Myths and Folklore Wiki
Advertisement
Myths and Folklore Wiki

Template:Multiple issues


Baba Yaga is witch, known in Eastern Slavic countries. In majority of tales, she is represented as evil being who ride either broom or mortar, wields a pestle and scares and eat children, however in very few tales she gives her wisdom to protagonists. She lives in forest hut which has chicken legs.

Children are warned in Russia that Babayka (or Baba Yaga) will come for them at night if they behave badly.

Poland – "Baba Jaga" or "Muma" is a monster (often portrayed as a witch living in the forest) that kidnaps badly behaving children and presumably eats them. It is referenced in a children's game of the same name, which involves one child being blindfolded, and other children trying to avoid being caught. [62]

Similar Hags[]

Babaroga (not to be mistaken with Baba Yaga!) is creature known among Southern Slavs. She is represented as very ugly, hunchbacked old woman with horn on head, who live in dark caves. According to folktales, Babaroga likes to steal naughty children and to bring them to her lair.

In Bosnia and Herzegovina, Croatia, Serbia, and Macedonia, the Bogeyman is called Babarogababa meaning old woman and rogovi meaning horns, literally meaning old woman with horns. The details vary from one household to another. In one version, babaroga takes children, puts them in a sack, and then, when it comes to its cave, eats them. In another version, it takes children and pulls them up through tiny holes in the ceiling. [26]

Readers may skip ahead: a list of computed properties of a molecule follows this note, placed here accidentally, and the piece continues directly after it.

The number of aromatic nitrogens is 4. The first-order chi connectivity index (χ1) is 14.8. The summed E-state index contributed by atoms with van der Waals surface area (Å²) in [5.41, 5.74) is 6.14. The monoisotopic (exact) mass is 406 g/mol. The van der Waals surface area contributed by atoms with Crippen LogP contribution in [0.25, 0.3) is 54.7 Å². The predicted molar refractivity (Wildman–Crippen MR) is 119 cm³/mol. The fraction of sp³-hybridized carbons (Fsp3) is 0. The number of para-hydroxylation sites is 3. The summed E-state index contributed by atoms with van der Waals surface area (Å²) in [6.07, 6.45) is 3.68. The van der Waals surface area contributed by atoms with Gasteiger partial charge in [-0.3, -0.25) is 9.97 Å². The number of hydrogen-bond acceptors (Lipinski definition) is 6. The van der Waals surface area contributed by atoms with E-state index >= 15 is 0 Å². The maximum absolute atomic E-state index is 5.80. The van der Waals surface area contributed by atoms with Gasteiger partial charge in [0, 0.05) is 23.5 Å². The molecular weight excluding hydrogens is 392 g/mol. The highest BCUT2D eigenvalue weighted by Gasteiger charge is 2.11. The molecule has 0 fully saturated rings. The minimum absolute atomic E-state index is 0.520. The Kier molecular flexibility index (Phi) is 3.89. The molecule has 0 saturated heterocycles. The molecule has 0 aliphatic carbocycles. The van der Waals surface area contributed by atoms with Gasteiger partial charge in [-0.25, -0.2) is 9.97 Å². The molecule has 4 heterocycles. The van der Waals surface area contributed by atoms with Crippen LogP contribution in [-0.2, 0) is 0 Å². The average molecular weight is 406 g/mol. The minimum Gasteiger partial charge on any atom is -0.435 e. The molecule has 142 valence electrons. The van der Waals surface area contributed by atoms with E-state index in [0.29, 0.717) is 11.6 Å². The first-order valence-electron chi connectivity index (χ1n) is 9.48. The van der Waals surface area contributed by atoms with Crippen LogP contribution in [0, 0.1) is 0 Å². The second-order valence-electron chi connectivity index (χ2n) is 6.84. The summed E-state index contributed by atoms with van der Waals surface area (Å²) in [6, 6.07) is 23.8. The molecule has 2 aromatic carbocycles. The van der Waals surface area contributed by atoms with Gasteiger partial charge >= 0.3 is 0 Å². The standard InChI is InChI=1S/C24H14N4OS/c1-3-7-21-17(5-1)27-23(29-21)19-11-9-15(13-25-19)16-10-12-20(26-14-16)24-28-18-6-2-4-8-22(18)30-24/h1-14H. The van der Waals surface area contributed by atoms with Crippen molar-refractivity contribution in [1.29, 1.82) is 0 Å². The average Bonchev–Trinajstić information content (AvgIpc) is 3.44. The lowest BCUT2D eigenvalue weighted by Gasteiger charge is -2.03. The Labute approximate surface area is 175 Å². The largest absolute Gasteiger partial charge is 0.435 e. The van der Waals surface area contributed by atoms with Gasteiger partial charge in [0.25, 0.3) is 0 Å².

Iraq's ancient folklore has the saalua, a half-witch half-demon ghoul that "is used by parents to scare naughty children". She is briefly mentioned in a tale of the 1001 Nights, and is known in some other Persian Gulf countries as well.[52]

Black Annis was a hag with a blue face and iron claws who lived in a cave in the Dane Hills of Leicestershire. She ventured forth at night in search of children to devour.[39 Briggs, Katharine (1976). An Encyclopedia of Fairies. Pantheon Books. pp. 24–25. ISBN 0394409183.][40 the Folklore Society (1895). County Folk-Lore (Vol. 1). "Leicestershire and Rutland" (Charles James Billson, ed.). pp. 4–9, 76–77.]

Grindylow, Jenny Greenteeth and Nelly Longarms were grotesque hags who lived in ponds and rivers and dragged children beneath the water if they got too close.[41 Wright, Elizabeth Mary (1913). Rustic Speech and Folk-Lore. Humphrey Milford, Oxford University Press. pp. 198–202.]

Peg Powler is a hag who inhabits the River Tees.

Popular Culture[]

In 2020 Baba Yaga was added as a playable character in the MOBA game Smite, the second for the Slavic pantheon after Chernobog. She appears as an old woman in a mortar and holding a pestle.

Gallery[]

This page uses content from Wikipedia. The original article was at Baba Yaga (view authors). As with Myths and Folklore Wiki, the text of Wikipedia is available under the Creative Commons Attribution-Share Alike License 3.0 (Unported).
Advertisement